Originality: The story of Susie
Erin Thomassen | Tuesday, December 9, 2014
Be original. It’s the advice Susie got from her parents, college counselors and the Disney Channel. This advice stressed Susie out, for Susie realized she was about as original as a Disney Channel Original Movie. If you have yet to see High School Musical 1, 2 or 3, that is to say Susie was not very original.
Susie thought she had an original Halloween costume, but it turned out that 23.7 percent of the Notre Dame student body also owned a furry animal onesie and decided to wear it on October the 31st. She thought she had original likes and dislikes until Facebook told her that 24,587 other people also liked guacamole facials. Susie thought she was the only one to cheer against the ND football team until she met every Michigan fan. If you’re not getting the point yet, Susie both tried and failed to be original.
Susie would not give up. Whenever there was a lull in the conversation, Susie tried to make an original insight, such as 1) Hey, what if what I see as blue is what you see as red? 2) Hey, what if our dreams are reality, and reality is a dream? and 3) Hey, can you really bite your finger off as easily as a carrot?
Susie offered these profound thoughts and waited for her new acquaintances to gawk at her awesome brainpower. Instead, they shrugged or nodded, mentioning they had heard that before.
Those shrugs, nods and mentions slit Susie’s soul, shedding type-B blood (This is a sneaky way of implying that even her blood was unoriginal. Oooh metaphor, it’s so deep and cheesy and wonderful, like a huge bowl of nachos).
Susie picked herself up and brushed herself off from these disappointments and decided she needed to come up with some truly original material if anyone was ever going to find her interesting. Then she realized that lots of people pick themselves up and brush themselves off, so she picked herself down and brushed herself on. Then she got to werkk (her original spelling of work).
Susie made a list of original things that only she had thought of, but got stuck after “parents are not potatoes.” She was pretty sure she was the only one who confused her father with Mr. Potato Head as a child. When she was babysitting, though, she learned that an unfortunate number of children spend more time with Mr. Potato Head than with their fathers who werkk overtime and likewise confuse their starchy parent with a starchy vegetable.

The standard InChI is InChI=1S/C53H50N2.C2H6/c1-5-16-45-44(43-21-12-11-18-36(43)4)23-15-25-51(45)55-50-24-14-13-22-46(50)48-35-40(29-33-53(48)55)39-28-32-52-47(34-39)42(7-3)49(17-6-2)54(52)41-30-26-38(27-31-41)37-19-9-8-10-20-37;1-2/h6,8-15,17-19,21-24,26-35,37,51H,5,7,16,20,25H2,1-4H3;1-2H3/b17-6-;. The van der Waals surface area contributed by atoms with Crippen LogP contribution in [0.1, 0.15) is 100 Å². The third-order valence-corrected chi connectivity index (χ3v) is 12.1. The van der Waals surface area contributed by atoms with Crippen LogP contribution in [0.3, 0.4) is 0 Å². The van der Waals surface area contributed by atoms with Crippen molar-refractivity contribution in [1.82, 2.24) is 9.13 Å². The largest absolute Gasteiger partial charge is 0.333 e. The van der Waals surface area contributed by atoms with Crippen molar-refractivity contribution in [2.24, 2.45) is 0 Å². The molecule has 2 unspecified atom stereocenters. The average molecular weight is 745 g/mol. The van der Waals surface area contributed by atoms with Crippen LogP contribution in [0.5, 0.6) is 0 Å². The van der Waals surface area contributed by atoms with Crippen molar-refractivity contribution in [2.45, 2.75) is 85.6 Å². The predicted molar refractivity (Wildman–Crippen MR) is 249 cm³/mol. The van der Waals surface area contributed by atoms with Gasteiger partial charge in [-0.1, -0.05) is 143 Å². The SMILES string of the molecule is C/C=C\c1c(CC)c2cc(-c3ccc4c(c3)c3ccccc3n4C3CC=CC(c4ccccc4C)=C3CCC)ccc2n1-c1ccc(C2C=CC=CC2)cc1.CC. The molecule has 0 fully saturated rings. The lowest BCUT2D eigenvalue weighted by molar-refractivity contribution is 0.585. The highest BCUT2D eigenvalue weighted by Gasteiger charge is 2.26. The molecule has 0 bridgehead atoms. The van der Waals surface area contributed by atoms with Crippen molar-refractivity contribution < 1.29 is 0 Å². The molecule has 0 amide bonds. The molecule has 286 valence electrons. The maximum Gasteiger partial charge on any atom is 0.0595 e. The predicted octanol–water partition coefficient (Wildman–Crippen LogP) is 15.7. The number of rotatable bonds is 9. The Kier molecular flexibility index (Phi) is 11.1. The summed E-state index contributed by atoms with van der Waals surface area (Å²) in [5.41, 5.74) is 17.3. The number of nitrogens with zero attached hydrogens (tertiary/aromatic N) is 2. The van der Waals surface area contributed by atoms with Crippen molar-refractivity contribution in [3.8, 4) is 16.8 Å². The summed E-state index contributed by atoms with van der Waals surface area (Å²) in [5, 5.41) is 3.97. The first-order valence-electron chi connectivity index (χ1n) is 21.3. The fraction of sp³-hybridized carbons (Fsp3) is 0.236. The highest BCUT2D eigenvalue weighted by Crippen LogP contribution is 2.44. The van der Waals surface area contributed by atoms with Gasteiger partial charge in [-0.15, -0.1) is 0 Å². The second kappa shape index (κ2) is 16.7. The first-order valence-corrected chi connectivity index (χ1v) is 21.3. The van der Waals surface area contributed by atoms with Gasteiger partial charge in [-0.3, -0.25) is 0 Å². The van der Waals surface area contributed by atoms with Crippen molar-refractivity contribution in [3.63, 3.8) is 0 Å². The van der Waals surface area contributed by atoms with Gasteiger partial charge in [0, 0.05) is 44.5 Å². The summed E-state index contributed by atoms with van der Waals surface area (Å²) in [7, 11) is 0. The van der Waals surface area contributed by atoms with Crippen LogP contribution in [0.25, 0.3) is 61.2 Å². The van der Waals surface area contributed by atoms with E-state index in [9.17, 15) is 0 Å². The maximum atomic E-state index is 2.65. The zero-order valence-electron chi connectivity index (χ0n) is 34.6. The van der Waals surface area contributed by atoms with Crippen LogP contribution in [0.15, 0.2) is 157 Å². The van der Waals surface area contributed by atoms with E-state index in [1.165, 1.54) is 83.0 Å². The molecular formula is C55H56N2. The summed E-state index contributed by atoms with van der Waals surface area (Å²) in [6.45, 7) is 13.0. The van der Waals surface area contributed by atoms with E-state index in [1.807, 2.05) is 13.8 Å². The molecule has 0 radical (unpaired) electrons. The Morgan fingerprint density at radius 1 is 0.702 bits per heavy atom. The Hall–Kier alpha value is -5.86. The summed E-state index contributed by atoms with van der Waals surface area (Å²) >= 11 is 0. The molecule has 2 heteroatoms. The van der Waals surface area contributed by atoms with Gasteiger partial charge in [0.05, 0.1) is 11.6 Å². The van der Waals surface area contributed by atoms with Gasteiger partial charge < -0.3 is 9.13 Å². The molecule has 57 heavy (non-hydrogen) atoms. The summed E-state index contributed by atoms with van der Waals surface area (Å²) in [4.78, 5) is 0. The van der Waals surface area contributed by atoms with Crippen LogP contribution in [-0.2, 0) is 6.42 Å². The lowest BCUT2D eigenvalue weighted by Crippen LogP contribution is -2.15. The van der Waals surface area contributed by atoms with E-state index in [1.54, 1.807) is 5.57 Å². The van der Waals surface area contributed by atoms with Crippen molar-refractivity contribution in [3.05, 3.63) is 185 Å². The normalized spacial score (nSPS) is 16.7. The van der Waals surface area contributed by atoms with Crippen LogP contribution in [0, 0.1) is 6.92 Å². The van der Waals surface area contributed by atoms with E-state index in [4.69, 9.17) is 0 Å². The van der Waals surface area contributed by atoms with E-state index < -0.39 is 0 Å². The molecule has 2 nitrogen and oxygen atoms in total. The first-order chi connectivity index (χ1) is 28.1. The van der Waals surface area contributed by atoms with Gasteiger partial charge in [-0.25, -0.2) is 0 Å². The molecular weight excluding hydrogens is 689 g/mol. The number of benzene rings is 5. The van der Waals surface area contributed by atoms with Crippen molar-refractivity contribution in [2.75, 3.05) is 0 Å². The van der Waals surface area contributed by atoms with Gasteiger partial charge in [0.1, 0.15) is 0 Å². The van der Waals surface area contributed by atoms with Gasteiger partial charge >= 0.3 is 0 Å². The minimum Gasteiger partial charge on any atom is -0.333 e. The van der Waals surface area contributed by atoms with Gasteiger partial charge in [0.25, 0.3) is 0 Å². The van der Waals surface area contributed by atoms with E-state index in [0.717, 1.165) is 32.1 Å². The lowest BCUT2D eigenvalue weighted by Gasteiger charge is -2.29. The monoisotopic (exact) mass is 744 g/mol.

Now Susie gave up on her list. She decided instead to observe those around her, find the thing that no one is doing, and do that thing. Then, and only then, would she be original.
Susie saw lots of people walking and talking, so she decided to do neither in the future. She saw babies crawling and making gaga sounds, so she wouldn’t do that either, no matter how tempting it was. She saw a frog hopping, but didn’t see any people hopping, so she penciled in hopping as an option (She wasn’t sure yet if it was original and didn’t want to jump to any conclusions).
Susie saw an old man napping in the park, so she decided to no longer nap. She saw some babies sleeping in their cradles, so she would no longer sleep. She spotted some children playing leapfrog and crossed hopping off of her list.
Susie was somewhat limited on her transportation options, as she chose to no longer walk, crawl or hop. Inspired by some birds, she decided she could try flying. She didn’t have wings and couldn’t drink Redbull (not original), so she boogied (instead of walking) to the airport. Waiting for her flight, she got tired and almost fell asleep, but could not let herself do so, as she remembered the old man napping in the park.
She kept herself awake until her flight arrived and boogied on board. The flight attendant stopped her and told her she was allowed only one carry-on and had two bags under her eyes. Susie wanted to slap the aforementioned flight attendant, but had seen other people slap people in movies when they were offended. She had never seen anyone do the Macarena when they were insulted, and she was already warmed up from boogieing, so she did the Macarena until the flight attendant gave up and let her on board.
That is when Susie realized how much fun it could be to do what other people didn’t do. Other people didn’t like getting weird looks, so Susie loved it. Other people didn’t like having their sanity questioned, so Susie loved it. Other people didn’t like getting arrested for causing disturbances, so Susie loved it.
Doing downward dog in her prison cell (she couldn’t sit because the other prisoners were sitting), Susie took a good look at the other inmates and decided none of them looked happy. So, of course, Susie had to become the happiest inmate who ever existed. Finally, she was original, and finally, she was truly happy. She just had to forget that she was wearing the same orange uniform as everyone else.
The views expressed in this column are those of the author and not necessarily those of The Observer.